Autumn is a favorite time of the year. Not only is it the turning of the leaves, but it’s also the cooling off after summer. One day it’s cold and rainy, the next clear and crisp. On at least one of those clear and crisp Saturdays, I head to a local, small, family-owned cider mill for donuts and cider.
This is the kind of place you have to know somebody to know about. And, as luck would have it, the owner’s daughter does my hair. Every September and October the family open their industrial cider mill to process apples for neighbors. In return, the neighbors get oodles of apple cider. This place is also open to the public offering cider, donuts, apples, and apple butter.
Without a doubt, the cider is fabulous. But the donuts? I crave their cinnamon-sugar goodness. I want to eat a dozen of them by myself while chugging a half gallon of cider. Totally not a mindful thing to do.
We’ve talked about breathing and paying attention. Eating is yet another area of life that you can bring this attention to and grandly improve your experience. I’m reminded of the raisin exercise taught to all who attended the introductory workshop weekends at the Omega Institute for Holistic Studies (I worked there for a couple of years in the late ’90s.) Some participants scoffed at the idea of taking five or ten minutes to eat one raisin; others just didn’t like raisins. But if you take the time to try this very simple thing, your whole way of experiencing nourishment has the potential to change.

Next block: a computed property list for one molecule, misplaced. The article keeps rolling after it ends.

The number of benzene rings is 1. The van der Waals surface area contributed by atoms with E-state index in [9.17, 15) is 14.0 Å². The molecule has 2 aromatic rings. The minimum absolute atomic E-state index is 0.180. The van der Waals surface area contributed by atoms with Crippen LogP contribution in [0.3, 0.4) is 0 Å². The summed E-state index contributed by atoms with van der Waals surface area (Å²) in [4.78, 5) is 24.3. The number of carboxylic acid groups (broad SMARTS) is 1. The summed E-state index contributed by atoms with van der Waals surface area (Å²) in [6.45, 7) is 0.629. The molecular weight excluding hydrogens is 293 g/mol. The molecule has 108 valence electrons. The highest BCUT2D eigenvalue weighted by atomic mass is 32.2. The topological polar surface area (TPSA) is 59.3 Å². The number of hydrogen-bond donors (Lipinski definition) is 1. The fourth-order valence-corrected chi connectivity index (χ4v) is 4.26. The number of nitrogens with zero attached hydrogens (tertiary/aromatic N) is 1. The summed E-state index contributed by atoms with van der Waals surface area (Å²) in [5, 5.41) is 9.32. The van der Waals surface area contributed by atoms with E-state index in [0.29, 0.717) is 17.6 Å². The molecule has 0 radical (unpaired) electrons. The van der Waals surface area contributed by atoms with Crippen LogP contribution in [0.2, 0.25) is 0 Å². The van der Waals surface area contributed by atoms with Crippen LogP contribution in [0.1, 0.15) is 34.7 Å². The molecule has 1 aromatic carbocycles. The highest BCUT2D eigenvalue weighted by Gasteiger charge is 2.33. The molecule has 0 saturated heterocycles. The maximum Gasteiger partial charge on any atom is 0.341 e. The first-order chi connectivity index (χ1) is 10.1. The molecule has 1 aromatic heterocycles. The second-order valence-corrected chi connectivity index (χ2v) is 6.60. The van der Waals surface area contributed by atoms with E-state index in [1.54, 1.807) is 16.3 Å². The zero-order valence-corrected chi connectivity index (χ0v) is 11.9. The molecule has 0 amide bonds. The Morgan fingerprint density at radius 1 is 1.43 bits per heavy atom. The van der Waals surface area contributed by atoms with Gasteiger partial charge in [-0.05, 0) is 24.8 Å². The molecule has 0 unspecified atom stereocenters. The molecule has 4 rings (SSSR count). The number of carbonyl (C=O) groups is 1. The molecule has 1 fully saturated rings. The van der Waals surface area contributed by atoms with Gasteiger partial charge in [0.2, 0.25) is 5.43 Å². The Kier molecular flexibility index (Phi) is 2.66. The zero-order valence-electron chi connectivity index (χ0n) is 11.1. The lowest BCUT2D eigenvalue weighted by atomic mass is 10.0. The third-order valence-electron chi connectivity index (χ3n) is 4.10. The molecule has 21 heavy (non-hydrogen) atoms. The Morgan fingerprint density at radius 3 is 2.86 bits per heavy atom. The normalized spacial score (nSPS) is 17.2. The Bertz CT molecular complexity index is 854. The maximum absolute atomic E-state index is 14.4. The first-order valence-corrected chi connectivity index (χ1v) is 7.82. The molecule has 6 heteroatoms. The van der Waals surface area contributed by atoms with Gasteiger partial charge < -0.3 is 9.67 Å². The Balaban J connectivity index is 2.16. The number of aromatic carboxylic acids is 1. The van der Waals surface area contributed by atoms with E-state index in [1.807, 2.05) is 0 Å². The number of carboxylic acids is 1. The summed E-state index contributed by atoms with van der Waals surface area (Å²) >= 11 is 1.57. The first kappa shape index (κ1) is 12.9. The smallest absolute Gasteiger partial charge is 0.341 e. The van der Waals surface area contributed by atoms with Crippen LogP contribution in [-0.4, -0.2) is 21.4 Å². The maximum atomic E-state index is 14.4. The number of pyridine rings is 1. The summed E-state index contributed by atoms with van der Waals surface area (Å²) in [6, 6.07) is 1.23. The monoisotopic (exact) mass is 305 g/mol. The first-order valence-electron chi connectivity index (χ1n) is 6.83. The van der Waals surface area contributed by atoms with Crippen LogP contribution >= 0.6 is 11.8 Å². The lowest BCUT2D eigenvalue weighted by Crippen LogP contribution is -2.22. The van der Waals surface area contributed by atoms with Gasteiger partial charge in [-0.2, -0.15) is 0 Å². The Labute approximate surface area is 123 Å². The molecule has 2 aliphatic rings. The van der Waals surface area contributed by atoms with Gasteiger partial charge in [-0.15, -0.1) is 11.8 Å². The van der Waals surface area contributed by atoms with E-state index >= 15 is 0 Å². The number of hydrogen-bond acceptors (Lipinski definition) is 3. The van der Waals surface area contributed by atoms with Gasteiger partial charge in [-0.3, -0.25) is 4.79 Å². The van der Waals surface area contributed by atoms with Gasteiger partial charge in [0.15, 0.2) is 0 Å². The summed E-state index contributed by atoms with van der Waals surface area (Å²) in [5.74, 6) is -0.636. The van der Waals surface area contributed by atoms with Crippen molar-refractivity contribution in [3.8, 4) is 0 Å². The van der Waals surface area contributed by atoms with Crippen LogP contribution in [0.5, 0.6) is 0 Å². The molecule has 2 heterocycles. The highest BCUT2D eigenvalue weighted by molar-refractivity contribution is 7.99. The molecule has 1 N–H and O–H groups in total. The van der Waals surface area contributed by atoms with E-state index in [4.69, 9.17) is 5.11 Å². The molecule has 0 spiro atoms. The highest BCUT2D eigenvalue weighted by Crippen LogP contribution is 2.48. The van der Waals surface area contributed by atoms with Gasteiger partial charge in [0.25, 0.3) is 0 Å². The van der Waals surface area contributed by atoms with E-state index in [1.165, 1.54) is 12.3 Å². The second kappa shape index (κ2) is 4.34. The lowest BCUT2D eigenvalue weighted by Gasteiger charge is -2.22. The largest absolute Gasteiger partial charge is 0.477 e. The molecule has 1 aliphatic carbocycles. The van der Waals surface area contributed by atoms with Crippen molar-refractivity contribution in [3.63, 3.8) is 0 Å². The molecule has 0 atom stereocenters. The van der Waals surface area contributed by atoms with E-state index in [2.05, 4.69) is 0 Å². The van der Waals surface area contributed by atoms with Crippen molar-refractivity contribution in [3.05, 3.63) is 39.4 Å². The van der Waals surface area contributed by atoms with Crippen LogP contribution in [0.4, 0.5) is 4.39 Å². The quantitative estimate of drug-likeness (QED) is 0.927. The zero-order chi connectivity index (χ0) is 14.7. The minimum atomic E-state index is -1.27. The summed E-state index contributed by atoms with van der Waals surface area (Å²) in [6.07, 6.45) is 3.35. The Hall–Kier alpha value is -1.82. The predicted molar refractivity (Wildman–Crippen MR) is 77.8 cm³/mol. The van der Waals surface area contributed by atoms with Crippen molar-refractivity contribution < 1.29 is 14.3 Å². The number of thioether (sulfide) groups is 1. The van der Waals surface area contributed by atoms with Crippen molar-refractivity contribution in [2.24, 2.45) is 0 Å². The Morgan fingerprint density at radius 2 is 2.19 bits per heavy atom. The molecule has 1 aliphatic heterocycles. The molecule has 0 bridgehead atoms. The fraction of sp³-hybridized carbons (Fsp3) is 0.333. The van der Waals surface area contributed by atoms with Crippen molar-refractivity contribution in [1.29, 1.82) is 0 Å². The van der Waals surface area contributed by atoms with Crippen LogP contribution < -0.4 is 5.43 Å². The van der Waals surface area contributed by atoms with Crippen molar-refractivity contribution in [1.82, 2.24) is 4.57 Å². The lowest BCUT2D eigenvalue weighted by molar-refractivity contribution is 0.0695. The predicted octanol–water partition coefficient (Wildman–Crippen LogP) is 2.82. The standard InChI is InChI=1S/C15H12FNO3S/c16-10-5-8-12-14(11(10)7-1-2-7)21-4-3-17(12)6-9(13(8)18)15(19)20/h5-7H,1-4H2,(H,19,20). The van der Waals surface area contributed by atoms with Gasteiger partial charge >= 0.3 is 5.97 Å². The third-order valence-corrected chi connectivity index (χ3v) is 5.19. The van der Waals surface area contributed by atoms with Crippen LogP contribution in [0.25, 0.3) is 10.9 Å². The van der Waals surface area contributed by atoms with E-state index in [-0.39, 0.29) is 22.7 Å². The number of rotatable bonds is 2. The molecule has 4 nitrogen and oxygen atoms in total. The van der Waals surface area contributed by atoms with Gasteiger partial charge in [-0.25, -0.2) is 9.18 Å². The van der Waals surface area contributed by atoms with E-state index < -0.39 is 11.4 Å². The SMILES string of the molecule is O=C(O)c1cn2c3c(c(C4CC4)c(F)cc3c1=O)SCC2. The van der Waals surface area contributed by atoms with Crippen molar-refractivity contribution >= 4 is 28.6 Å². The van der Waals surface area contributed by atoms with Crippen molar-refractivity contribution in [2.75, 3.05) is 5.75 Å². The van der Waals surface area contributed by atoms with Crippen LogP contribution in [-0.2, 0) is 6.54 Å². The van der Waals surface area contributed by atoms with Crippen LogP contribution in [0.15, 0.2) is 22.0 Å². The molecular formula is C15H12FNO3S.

Use an autumn-crisp apple, some fresh apple cider, or a fresh donut. Or chocolate. The steps are the same no matter what you’re eating.
- Find an apple, and place it on the table in front of you. Take the time to consider what the apple has experienced to be able to nourish you. What was it’s point of origin? What carbon emissions were expended for the apple to arrive at your doorstep? Did it come to your home in a bag? A box? Did you walk to the store or drive a car?
- Hold the apple in your hand. Notice the stem, the skin, the colors. Hold the apple and feel the texture. Bring the apple closer and smell. Is it earthy? Fruity? Tangy? What else can you learn from observing the apple?
- Now close your eyes and take one small bite of the apple. Let that piece roll around on your tongue. What flavor do you taste? Do you notice texture? Notice the reaction that happens as soon as food enters your mouth – the salivating is already beginning.
- Keep your eyes closed and begin to chew. Go slow. Pay attention to each and every movement, all of the many muscles and glands that combine to begin to breakdown the small bite of an apple. When the apple has disintegrated, swallow. Pause for some time, and reflect on how this simple act of eating one bite of an apple is taken so much for granted.
This simple act of slowing down for just a single bite really does make a difference to your experience of eating. Try eating mindfully out in the world with your first bite of food at the restaurant. Savor. Breathe. Enjoy.
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